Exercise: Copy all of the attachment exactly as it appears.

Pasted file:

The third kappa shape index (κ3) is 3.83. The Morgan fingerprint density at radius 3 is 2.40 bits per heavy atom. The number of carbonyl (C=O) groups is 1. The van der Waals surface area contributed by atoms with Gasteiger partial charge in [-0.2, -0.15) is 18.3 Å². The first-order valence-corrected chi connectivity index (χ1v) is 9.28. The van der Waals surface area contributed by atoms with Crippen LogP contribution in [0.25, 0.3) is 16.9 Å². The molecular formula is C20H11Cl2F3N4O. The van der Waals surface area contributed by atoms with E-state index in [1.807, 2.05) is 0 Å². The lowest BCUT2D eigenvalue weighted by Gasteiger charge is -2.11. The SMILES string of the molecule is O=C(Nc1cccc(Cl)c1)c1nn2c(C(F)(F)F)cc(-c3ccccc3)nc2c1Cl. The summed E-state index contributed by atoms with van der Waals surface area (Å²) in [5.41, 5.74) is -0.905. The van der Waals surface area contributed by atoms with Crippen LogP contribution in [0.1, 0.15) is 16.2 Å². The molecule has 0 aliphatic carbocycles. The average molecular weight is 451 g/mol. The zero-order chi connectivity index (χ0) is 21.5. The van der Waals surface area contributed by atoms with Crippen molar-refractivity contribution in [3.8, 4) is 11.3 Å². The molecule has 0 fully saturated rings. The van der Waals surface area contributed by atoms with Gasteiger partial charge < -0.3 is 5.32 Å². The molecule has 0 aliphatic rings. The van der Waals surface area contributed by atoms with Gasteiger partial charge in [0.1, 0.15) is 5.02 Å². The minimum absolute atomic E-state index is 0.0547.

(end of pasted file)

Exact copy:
The third kappa shape index (κ3) is 3.83. The Morgan fingerprint density at radius 3 is 2.40 bits per heavy atom. The number of carbonyl (C=O) groups is 1. The van der Waals surface area contributed by atoms with Gasteiger partial charge in [-0.2, -0.15) is 18.3 Å². The first-order valence-corrected chi connectivity index (χ1v) is 9.28. The van der Waals surface area contributed by atoms with Crippen LogP contribution in [0.25, 0.3) is 16.9 Å². The molecular formula is C20H11Cl2F3N4O. The van der Waals surface area contributed by atoms with E-state index in [1.807, 2.05) is 0 Å². The lowest BCUT2D eigenvalue weighted by Gasteiger charge is -2.11. The SMILES string of the molecule is O=C(Nc1cccc(Cl)c1)c1nn2c(C(F)(F)F)cc(-c3ccccc3)nc2c1Cl. The summed E-state index contributed by atoms with van der Waals surface area (Å²) in [5.41, 5.74) is -0.905. The van der Waals surface area contributed by atoms with Crippen LogP contribution in [0.1, 0.15) is 16.2 Å². The molecule has 0 aliphatic carbocycles. The average molecular weight is 451 g/mol. The zero-order chi connectivity index (χ0) is 21.5. The van der Waals surface area contributed by atoms with Crippen molar-refractivity contribution in [3.8, 4) is 11.3 Å². The molecule has 0 fully saturated rings. The van der Waals surface area contributed by atoms with Gasteiger partial charge < -0.3 is 5.32 Å². The molecule has 0 aliphatic rings. The van der Waals surface area contributed by atoms with Gasteiger partial charge in [0.1, 0.15) is 5.02 Å². The minimum absolute atomic E-state index is 0.0547.